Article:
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Another Spending Showdown

September 25, 2007
Weekly Columns

At the end of this month, the government will reach its annual deadline to fund the federal government for the next fiscal year. Here in the House of Representatives, we have passed all twelve of the required appropriations bills. On the Senate side, however, they have only passed four. To make matters worse, some of the appropriations bills that have been passed are so full of wasteful, pork-barrel spending, that the President has wisely vowed to veto them. I look forward to voting to uphold those vetoes and force Congress to come back and pass funding requests that stay within the budget.

Congress's failure to pass appropriations bills could theoretically lead to a government shutdown in October. However, Congress will likely solve this problem with a stop-gap measure known as a continuing resolution. This will allow the government to continue to operate based on current spending levels, thereby avoiding such a shut down. But this is, unfortunately, a short term solution and not the permanent change in spending philosophy that the taxpayers deserve from their elected officials. It is likely that the continuing resolution will be offered in the upcoming week. I believe that this bill should be clean and in-line with last year’s spending level without any unnecessary, last-minute special-funding requests.

While the continuing resolution will prevent a government shutdown, Congress needs to seriously reevaluate its priorities and embrace a more responsible approach to spending. Upon assuming the Speakership, Nancy Pelosi declared that fiscal responsibility would be a hallmark of the 110th Congress. Unfortunately, nothing could be further from the truth.  The reality is that the appropriations bills thus far passed by the liberal leadership of the House are a whopping $80.4 billion more than what Congress spent last year in non-emergency spending. To add insult to injury, under the new rules of the House, these massive increases in spending will trigger massive tax hikes to pay for themselves.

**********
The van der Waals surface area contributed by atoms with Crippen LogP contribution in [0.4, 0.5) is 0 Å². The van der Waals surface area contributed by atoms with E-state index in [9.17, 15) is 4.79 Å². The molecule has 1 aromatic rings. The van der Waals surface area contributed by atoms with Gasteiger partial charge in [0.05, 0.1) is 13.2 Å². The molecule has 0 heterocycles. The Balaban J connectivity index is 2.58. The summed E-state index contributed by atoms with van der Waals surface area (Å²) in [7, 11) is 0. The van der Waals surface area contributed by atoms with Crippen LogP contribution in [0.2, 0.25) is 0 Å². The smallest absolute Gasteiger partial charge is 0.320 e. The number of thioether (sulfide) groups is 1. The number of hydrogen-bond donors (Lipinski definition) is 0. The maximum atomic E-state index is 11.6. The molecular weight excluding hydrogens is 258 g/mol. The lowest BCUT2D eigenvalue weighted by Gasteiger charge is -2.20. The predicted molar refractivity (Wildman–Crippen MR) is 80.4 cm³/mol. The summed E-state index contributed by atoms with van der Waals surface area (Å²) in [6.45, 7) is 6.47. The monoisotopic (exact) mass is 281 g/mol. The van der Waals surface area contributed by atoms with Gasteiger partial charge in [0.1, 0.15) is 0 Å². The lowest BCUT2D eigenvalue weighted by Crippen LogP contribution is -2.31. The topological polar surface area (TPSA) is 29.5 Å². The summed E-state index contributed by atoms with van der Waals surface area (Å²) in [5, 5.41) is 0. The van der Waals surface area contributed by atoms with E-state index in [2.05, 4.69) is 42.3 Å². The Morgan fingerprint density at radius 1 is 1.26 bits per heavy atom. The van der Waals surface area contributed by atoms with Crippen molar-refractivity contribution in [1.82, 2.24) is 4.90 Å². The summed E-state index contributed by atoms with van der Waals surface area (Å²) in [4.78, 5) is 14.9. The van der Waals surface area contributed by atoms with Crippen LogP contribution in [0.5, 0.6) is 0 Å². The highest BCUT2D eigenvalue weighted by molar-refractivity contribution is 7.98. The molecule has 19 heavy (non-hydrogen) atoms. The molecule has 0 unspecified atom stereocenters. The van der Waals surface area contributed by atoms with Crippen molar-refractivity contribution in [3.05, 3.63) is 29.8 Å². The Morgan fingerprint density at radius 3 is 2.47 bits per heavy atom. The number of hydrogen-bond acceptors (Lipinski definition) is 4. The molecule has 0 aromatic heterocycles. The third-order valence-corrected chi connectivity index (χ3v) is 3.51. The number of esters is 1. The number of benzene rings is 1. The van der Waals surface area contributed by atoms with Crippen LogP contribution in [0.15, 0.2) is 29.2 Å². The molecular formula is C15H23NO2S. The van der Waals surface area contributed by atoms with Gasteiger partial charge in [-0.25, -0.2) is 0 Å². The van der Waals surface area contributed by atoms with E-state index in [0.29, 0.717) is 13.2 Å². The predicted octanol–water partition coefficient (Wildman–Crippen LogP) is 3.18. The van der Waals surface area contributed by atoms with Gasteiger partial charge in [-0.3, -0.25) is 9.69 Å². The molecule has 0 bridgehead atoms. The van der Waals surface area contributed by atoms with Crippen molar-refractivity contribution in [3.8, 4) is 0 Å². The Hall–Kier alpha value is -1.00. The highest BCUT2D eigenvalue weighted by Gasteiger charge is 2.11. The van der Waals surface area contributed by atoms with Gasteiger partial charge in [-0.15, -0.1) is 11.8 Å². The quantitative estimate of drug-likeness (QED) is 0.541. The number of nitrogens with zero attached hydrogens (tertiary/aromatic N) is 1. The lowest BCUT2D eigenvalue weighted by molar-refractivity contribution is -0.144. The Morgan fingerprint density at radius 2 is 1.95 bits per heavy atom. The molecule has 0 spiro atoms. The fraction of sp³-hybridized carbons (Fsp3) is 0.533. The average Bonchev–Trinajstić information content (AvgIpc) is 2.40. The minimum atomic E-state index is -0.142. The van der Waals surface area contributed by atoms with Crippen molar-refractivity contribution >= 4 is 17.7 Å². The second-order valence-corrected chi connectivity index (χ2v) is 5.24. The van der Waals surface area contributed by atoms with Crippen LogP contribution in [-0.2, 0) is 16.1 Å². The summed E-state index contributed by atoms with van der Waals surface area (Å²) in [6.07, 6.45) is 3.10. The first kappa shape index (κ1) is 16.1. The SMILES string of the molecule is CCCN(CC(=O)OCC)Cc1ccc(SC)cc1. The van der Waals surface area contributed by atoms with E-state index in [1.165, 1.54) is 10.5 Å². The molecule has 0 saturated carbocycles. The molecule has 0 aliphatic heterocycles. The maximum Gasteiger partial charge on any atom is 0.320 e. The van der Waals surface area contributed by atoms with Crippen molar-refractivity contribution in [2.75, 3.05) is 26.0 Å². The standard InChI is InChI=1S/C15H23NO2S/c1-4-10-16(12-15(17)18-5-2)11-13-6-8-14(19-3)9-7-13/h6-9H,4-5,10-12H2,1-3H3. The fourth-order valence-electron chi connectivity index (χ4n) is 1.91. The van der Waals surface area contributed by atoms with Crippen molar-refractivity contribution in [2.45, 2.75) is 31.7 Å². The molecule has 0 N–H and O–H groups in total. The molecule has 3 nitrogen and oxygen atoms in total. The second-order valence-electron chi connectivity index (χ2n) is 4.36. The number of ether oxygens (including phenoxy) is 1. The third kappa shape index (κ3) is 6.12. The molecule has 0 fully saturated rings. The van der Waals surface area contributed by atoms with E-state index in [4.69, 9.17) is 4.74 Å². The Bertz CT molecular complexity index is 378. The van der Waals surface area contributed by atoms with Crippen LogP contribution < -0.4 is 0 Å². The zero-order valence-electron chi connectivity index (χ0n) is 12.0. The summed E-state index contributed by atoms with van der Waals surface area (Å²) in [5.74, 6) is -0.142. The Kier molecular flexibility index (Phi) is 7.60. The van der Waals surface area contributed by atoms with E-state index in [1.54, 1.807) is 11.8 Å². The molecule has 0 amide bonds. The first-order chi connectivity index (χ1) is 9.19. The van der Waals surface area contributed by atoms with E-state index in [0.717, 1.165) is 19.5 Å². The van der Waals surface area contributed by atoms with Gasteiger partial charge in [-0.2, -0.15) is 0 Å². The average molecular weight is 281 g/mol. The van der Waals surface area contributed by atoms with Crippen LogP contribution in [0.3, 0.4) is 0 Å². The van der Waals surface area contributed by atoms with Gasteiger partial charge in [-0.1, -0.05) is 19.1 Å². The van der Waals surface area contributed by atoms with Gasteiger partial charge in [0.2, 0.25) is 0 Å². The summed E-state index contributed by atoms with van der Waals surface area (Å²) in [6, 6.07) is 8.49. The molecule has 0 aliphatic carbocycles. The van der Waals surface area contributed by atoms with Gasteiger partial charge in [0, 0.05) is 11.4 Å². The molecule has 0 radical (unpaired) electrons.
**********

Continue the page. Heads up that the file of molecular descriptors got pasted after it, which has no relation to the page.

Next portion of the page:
The American people voted for change last November. They sent a very clear message that the status quo was unacceptable and that they expected better from their elected officials. The political pundits have a variety of explanations about what exactly the voters wanted changed. Some speculate that the war in Iraq was the reason. Others believe it was scandals and ethics violations. But I have never heard anyone suggest that the change the voters were seeking was for the federal government to spend more money or to increase the tax burden on American families.

This week promises to be a defining moment for the 110th Congress. The battle lines will be clearly drawn between those who wish to grow the size and scope of the federal government, and those who think the government is too big and spends too much. And there will also be a debate between those who think the American family is taxed too much and those who believe taxes need to be higher. As for me, I'll be a strong voice for Oklahoma common sense and fight for a leaner federal government and a fatter wallet for the Oklahoma taxpayer.

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